Interview: Scott Neustadter and Michael H. Weber — “(500) Days of Summer”, “The Spectacular Now” (Part 5)

March 15th, 2013 by

Screenwriters Scott Neustadter and Michael H. Weber have written scripts that have made the Black List a remarkable 5 times, broke in with the hit indie film (500) Days of Summer, and have become go-to guys for adapting novels having written screenplays for The Spectacular Now (to be released this summer) and The Fault in Our Stars (pre-production), and writing high profile projects Where‘d You Go, Bernadette and Rules of Civility. We are most fortunate to have them as our ‘guests’ all this week.

Today in Part 5, Scott and Michael talk about what making the Black List means and get into some tips about the craft of screenwriting.

Scott M:  At this point, you two are basically Black List veterans. You’ve got “Suck the Marrow” in 2005, “(500) Days of Summer,” 2006, “Under Age,” 2008, “The Spectacular Now,” 2009, “The Fault In Our Stars,” 2012. What does it mean to you when a script of yours appears on The Black List?

Michael:  It’s a really nice honor. The Black List, it seems to have really grown in importance over the years, and influence, and you read in the trades all the time, “This Black List script’s got a director,” “This Black List script just got made.” So it really seems to have become an important part of the business.

Scott and I do not write things, for the most part, that are the easiest sells. “The Fault in Our Stars” might be a hit book, but it’s about kids with terminal cancer. “500 Days,” it went out on spec and no one wanted it. It was a while before Fox Searchlight finally came in and optioned it, but then it was even a while before they decided to make it.

“The Black List” isn’t about just the commercial viability of a script. It’s just here to recognize, “Here are some great scripts.” That’s really cool because Scott and I tend to write things that are harder to sell or are certainly harder to get made or might not have the traditional marketing hook that other things do.

To have this recognition it’s a nice honor, but I think it’s also helpful, too, for people like us who write things that are occasionally less traditional.

Scott N: Lots of people see movies but not a lot of people read scripts and not enough scripts become movies. So, for me, the Black List is a really great way to get our stuff out there when it wouldn’t necessarily find an audience on its own. I’m also extremely neurotic and have low self-esteem so to receive any positive feedback at all is a life saver.

Michael: For me, I don’t live in LA. I’ve even seen when my aunt knows what “The Black List” is. She lives in Florida and says congratulations. When my girlfriend says congratulations, they are not in the business. They are not in LA.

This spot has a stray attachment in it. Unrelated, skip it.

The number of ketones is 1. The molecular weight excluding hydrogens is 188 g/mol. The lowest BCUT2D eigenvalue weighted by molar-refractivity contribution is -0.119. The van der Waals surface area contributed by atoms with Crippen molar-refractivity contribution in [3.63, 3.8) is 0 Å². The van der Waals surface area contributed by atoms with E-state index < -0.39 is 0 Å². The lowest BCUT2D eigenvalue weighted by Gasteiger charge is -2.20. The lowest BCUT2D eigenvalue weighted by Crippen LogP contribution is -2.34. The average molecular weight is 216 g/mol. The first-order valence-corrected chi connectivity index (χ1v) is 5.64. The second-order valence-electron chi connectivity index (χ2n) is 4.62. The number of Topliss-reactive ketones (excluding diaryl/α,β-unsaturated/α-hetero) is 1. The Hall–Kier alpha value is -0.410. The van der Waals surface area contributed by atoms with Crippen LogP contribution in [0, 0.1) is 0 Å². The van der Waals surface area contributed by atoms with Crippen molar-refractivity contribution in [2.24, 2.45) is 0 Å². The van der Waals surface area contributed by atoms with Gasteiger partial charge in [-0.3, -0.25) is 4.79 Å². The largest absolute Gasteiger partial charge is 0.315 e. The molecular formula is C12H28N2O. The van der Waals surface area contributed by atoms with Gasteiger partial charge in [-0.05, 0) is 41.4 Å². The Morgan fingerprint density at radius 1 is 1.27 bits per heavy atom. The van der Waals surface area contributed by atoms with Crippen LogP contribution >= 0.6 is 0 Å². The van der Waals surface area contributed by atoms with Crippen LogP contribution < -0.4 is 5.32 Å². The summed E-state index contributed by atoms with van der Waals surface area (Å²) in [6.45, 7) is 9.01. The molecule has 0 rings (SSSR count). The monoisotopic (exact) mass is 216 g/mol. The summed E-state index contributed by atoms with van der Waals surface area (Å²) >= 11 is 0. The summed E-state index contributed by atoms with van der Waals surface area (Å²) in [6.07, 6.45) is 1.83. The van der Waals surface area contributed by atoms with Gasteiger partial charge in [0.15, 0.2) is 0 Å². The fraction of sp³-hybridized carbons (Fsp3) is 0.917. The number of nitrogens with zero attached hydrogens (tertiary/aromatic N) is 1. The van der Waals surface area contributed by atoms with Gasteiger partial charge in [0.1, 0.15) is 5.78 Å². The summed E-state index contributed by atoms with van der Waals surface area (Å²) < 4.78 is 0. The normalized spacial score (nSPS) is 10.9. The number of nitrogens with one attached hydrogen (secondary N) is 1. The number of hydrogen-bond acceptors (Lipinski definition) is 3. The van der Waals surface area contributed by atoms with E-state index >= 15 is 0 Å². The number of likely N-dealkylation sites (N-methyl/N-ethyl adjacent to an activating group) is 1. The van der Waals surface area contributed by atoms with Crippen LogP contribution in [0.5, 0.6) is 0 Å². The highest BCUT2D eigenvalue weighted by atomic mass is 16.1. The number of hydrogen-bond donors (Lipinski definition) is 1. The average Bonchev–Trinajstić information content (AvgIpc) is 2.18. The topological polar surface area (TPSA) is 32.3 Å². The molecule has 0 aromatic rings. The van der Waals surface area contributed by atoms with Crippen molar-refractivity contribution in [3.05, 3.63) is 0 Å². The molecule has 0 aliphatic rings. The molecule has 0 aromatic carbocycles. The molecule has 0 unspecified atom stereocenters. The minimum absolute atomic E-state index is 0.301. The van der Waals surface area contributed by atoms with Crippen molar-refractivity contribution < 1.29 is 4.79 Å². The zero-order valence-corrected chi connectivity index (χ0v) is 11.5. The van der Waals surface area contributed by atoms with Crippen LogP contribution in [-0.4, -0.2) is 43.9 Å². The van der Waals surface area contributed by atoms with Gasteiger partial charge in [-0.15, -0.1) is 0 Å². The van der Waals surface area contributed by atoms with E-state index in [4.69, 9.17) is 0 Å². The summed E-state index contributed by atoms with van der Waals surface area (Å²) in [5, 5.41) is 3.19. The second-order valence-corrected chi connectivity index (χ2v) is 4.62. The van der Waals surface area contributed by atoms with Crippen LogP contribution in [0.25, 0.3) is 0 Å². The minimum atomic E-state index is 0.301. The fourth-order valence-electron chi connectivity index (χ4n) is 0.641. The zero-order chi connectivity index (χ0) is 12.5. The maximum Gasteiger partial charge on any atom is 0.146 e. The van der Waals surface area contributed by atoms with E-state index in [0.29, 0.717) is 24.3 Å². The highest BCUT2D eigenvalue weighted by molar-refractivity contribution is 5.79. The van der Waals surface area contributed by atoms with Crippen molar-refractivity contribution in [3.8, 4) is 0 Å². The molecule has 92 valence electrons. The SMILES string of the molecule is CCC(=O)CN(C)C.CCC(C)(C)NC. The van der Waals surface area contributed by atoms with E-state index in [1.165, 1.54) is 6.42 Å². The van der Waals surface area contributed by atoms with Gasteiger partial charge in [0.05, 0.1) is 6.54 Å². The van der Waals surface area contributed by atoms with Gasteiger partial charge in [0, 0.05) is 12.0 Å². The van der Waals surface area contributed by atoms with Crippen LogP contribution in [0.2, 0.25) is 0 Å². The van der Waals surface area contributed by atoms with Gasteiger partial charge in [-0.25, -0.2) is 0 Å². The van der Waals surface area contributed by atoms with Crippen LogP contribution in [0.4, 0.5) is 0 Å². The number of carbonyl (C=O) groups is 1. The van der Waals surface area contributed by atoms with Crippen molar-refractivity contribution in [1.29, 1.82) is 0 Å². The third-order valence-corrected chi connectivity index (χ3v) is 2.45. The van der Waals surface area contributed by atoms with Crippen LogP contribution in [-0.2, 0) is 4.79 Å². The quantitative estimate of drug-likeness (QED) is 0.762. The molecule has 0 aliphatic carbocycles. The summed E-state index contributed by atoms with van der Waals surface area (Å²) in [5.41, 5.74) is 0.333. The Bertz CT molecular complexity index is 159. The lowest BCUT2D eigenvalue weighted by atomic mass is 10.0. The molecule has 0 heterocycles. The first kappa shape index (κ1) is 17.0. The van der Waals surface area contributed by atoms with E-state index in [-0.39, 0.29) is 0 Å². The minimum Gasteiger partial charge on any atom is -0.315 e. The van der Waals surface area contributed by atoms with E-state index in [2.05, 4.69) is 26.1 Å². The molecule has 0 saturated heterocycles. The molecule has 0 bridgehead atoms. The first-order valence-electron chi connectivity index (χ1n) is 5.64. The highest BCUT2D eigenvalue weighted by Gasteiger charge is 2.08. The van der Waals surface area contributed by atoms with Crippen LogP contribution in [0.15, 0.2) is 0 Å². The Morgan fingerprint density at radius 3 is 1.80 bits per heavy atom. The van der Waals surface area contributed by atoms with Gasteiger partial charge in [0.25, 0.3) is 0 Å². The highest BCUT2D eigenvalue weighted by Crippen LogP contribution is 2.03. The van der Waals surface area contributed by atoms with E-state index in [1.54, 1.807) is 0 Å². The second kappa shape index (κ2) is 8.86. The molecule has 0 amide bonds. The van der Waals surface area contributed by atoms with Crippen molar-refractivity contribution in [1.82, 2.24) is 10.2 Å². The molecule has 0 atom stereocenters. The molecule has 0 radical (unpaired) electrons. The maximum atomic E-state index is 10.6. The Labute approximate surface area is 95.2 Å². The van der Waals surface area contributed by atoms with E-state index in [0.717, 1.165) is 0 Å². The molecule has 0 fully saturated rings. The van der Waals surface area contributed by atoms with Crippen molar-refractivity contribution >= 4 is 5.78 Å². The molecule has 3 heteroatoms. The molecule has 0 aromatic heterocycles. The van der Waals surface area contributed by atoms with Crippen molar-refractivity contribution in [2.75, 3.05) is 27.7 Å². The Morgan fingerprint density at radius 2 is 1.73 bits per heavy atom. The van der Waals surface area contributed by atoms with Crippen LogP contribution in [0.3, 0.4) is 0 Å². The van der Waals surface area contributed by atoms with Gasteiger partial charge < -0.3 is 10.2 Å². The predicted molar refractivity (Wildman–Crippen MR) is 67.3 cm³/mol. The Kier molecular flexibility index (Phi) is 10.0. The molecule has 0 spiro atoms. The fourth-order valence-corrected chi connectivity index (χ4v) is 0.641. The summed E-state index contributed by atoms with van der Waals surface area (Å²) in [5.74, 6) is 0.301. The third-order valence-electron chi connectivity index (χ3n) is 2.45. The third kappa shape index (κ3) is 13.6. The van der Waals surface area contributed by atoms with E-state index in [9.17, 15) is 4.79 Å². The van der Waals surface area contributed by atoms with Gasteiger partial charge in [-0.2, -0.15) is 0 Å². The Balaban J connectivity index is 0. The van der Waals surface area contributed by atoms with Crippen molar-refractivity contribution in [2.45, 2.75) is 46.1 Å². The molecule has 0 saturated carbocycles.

It’s interesting to see how the influence has grown beyond just people in Los Angeles, which is nice. For me, because I’m not in LA, The Black List is a nice way each year for me to find out about a lot of the scripts that I should read.

Usually, the day after The Black List, I would start bothering my managers, “Hey, could you get me a copy. I want to read this. I want to read that. This sounds really good.”

It’s actually helpful to me in that regard, too, because I’m a reader and a fan first.

Scott N: Unlike Weber, great scripts don’t inspire me, they terrify me. When I read something good, it sets me back for weeks. I wish someone would create a “Mauve List” or something – the least liked scripts in Hollywood – so I can read terrible ones and be inspired that way.

Scott M:  Some craft questions for you. How much time do you spend in prep writing? Do you have a specific process for research, plotting, character development, brainstorming, outline, and so on?

Michael:  We don’t have a set format for the outline. It’s not as if the outline is the same every time. It’s just that it’s a document for us. We’ve been lucky. We’ve never had to turn in an outline. It’s just a map for us. How do we get into the scene? How do we get out of the scene? Are there any important points, moments, ideas, or jokes that we have to hit in the scene?

It’s somewhat informal, and yet it’s crucial for us. In fact, it probably wouldn’t even make sense if anyone other than the two of us looked at most of our outline, because we’ve been doing this for a while now. We almost have our own little secondhand language with a lot of things.

Then we will oftentimes spend as much time outlining as we do writing.

Scott N: God I hate that shit.

Michael: I think it’s why we write quickly, is because we spend so much time on the outline. It’s so much easier to diagnose problems in an outline.